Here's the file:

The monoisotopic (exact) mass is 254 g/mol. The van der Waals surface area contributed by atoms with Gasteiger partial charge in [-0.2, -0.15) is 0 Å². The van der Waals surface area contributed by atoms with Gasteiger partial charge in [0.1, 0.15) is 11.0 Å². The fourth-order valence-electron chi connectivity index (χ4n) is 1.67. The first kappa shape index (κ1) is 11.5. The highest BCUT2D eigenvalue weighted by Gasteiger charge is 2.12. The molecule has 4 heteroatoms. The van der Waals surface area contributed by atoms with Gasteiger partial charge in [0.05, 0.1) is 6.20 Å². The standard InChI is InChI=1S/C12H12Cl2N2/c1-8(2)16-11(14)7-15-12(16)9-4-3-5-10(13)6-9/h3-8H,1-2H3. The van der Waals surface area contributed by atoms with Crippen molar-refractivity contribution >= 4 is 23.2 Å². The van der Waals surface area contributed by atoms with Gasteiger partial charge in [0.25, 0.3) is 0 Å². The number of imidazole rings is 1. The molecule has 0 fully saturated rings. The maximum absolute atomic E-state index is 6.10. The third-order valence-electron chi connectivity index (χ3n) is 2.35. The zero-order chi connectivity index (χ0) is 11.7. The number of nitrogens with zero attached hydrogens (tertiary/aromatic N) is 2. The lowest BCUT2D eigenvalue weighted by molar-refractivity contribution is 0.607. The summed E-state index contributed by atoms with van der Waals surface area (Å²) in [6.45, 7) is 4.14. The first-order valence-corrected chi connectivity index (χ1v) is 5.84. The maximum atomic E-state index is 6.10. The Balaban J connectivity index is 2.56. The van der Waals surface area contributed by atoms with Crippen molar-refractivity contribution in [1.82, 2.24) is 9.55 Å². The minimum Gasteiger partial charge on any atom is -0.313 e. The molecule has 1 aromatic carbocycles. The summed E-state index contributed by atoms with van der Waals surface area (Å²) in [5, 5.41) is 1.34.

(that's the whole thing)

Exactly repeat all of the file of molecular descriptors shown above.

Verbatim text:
The monoisotopic (exact) mass is 254 g/mol. The van der Waals surface area contributed by atoms with Gasteiger partial charge in [-0.2, -0.15) is 0 Å². The van der Waals surface area contributed by atoms with Gasteiger partial charge in [0.1, 0.15) is 11.0 Å². The fourth-order valence-electron chi connectivity index (χ4n) is 1.67. The first kappa shape index (κ1) is 11.5. The highest BCUT2D eigenvalue weighted by Gasteiger charge is 2.12. The molecule has 4 heteroatoms. The van der Waals surface area contributed by atoms with Gasteiger partial charge in [0.05, 0.1) is 6.20 Å². The standard InChI is InChI=1S/C12H12Cl2N2/c1-8(2)16-11(14)7-15-12(16)9-4-3-5-10(13)6-9/h3-8H,1-2H3. The van der Waals surface area contributed by atoms with Crippen molar-refractivity contribution >= 4 is 23.2 Å². The van der Waals surface area contributed by atoms with Gasteiger partial charge in [0.25, 0.3) is 0 Å². The number of imidazole rings is 1. The molecule has 0 fully saturated rings. The maximum absolute atomic E-state index is 6.10. The third-order valence-electron chi connectivity index (χ3n) is 2.35. The zero-order chi connectivity index (χ0) is 11.7. The number of nitrogens with zero attached hydrogens (tertiary/aromatic N) is 2. The lowest BCUT2D eigenvalue weighted by molar-refractivity contribution is 0.607. The summed E-state index contributed by atoms with van der Waals surface area (Å²) in [6.45, 7) is 4.14. The first-order valence-corrected chi connectivity index (χ1v) is 5.84. The maximum atomic E-state index is 6.10. The Balaban J connectivity index is 2.56. The van der Waals surface area contributed by atoms with Crippen molar-refractivity contribution in [1.82, 2.24) is 9.55 Å². The minimum Gasteiger partial charge on any atom is -0.313 e. The molecule has 1 aromatic carbocycles. The summed E-state index contributed by atoms with van der Waals surface area (Å²) in [5, 5.41) is 1.34.